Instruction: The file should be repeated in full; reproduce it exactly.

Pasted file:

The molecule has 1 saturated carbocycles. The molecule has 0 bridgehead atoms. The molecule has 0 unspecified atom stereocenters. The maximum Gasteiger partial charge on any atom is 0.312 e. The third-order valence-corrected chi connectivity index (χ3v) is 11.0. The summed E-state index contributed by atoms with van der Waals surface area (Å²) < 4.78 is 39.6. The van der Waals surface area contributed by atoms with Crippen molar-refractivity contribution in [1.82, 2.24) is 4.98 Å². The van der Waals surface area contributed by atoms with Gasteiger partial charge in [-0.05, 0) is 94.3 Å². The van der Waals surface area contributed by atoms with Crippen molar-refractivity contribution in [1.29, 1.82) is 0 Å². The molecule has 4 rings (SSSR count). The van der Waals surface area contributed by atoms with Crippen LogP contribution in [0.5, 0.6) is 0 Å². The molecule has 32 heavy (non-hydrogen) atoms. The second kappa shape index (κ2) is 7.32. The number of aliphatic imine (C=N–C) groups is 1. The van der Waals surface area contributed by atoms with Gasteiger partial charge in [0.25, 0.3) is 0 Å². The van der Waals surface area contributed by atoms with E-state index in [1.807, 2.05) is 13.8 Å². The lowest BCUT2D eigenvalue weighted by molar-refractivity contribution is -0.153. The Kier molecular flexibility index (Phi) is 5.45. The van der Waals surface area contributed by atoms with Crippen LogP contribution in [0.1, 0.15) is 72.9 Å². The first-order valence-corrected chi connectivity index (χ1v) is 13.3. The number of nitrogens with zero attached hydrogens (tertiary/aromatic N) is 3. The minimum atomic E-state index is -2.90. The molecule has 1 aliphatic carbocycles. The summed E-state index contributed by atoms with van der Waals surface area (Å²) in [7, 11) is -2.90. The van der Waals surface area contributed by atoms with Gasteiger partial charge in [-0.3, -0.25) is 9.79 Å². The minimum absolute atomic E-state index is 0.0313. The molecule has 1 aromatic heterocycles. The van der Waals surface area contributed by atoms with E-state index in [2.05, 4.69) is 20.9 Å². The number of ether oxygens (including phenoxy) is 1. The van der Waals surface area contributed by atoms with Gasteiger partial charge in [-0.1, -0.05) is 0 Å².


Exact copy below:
The molecule has 1 saturated carbocycles. The molecule has 0 bridgehead atoms. The molecule has 0 unspecified atom stereocenters. The maximum Gasteiger partial charge on any atom is 0.312 e. The third-order valence-corrected chi connectivity index (χ3v) is 11.0. The summed E-state index contributed by atoms with van der Waals surface area (Å²) < 4.78 is 39.6. The van der Waals surface area contributed by atoms with Crippen molar-refractivity contribution in [1.82, 2.24) is 4.98 Å². The van der Waals surface area contributed by atoms with Gasteiger partial charge in [-0.05, 0) is 94.3 Å². The van der Waals surface area contributed by atoms with Crippen molar-refractivity contribution in [1.29, 1.82) is 0 Å². The molecule has 4 rings (SSSR count). The van der Waals surface area contributed by atoms with Crippen LogP contribution in [0.5, 0.6) is 0 Å². The molecule has 32 heavy (non-hydrogen) atoms. The second kappa shape index (κ2) is 7.32. The number of aliphatic imine (C=N–C) groups is 1. The van der Waals surface area contributed by atoms with Gasteiger partial charge in [0.25, 0.3) is 0 Å². The van der Waals surface area contributed by atoms with E-state index in [1.807, 2.05) is 13.8 Å². The lowest BCUT2D eigenvalue weighted by molar-refractivity contribution is -0.153. The Kier molecular flexibility index (Phi) is 5.45. The van der Waals surface area contributed by atoms with Crippen LogP contribution in [0.1, 0.15) is 72.9 Å². The first-order valence-corrected chi connectivity index (χ1v) is 13.3. The number of nitrogens with zero attached hydrogens (tertiary/aromatic N) is 3. The minimum atomic E-state index is -2.90. The molecule has 1 aliphatic carbocycles. The summed E-state index contributed by atoms with van der Waals surface area (Å²) in [7, 11) is -2.90. The van der Waals surface area contributed by atoms with Gasteiger partial charge in [-0.3, -0.25) is 9.79 Å². The minimum absolute atomic E-state index is 0.0313. The molecule has 1 aromatic heterocycles. The van der Waals surface area contributed by atoms with E-state index in [2.05, 4.69) is 20.9 Å². The number of ether oxygens (including phenoxy) is 1. The van der Waals surface area contributed by atoms with Gasteiger partial charge in [-0.1, -0.05) is 0 Å².